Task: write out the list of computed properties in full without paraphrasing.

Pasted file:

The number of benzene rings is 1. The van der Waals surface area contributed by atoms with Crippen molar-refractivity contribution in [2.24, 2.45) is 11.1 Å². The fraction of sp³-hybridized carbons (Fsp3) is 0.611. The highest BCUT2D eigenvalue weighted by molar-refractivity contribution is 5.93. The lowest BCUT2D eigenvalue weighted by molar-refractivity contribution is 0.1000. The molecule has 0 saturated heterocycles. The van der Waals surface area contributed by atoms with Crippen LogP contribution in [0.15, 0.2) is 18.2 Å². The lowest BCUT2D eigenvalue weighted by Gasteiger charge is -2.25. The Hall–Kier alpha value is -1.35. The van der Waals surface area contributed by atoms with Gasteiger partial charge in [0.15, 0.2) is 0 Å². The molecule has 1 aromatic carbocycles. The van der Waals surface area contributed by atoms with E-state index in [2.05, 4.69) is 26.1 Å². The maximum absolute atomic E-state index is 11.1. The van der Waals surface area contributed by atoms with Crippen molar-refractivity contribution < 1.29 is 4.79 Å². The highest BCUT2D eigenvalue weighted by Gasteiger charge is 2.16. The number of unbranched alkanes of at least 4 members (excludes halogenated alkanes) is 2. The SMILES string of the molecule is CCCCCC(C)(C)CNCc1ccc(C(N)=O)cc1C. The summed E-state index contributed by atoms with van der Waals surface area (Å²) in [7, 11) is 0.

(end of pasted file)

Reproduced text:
The number of benzene rings is 1. The van der Waals surface area contributed by atoms with Crippen molar-refractivity contribution in [2.24, 2.45) is 11.1 Å². The fraction of sp³-hybridized carbons (Fsp3) is 0.611. The highest BCUT2D eigenvalue weighted by molar-refractivity contribution is 5.93. The lowest BCUT2D eigenvalue weighted by molar-refractivity contribution is 0.1000. The molecule has 0 saturated heterocycles. The van der Waals surface area contributed by atoms with Crippen LogP contribution in [0.15, 0.2) is 18.2 Å². The lowest BCUT2D eigenvalue weighted by Gasteiger charge is -2.25. The Hall–Kier alpha value is -1.35. The van der Waals surface area contributed by atoms with Gasteiger partial charge in [0.15, 0.2) is 0 Å². The molecule has 1 aromatic carbocycles. The van der Waals surface area contributed by atoms with E-state index in [2.05, 4.69) is 26.1 Å². The maximum absolute atomic E-state index is 11.1. The van der Waals surface area contributed by atoms with Crippen molar-refractivity contribution < 1.29 is 4.79 Å². The highest BCUT2D eigenvalue weighted by Gasteiger charge is 2.16. The number of unbranched alkanes of at least 4 members (excludes halogenated alkanes) is 2. The SMILES string of the molecule is CCCCCC(C)(C)CNCc1ccc(C(N)=O)cc1C. The summed E-state index contributed by atoms with van der Waals surface area (Å²) in [7, 11) is 0.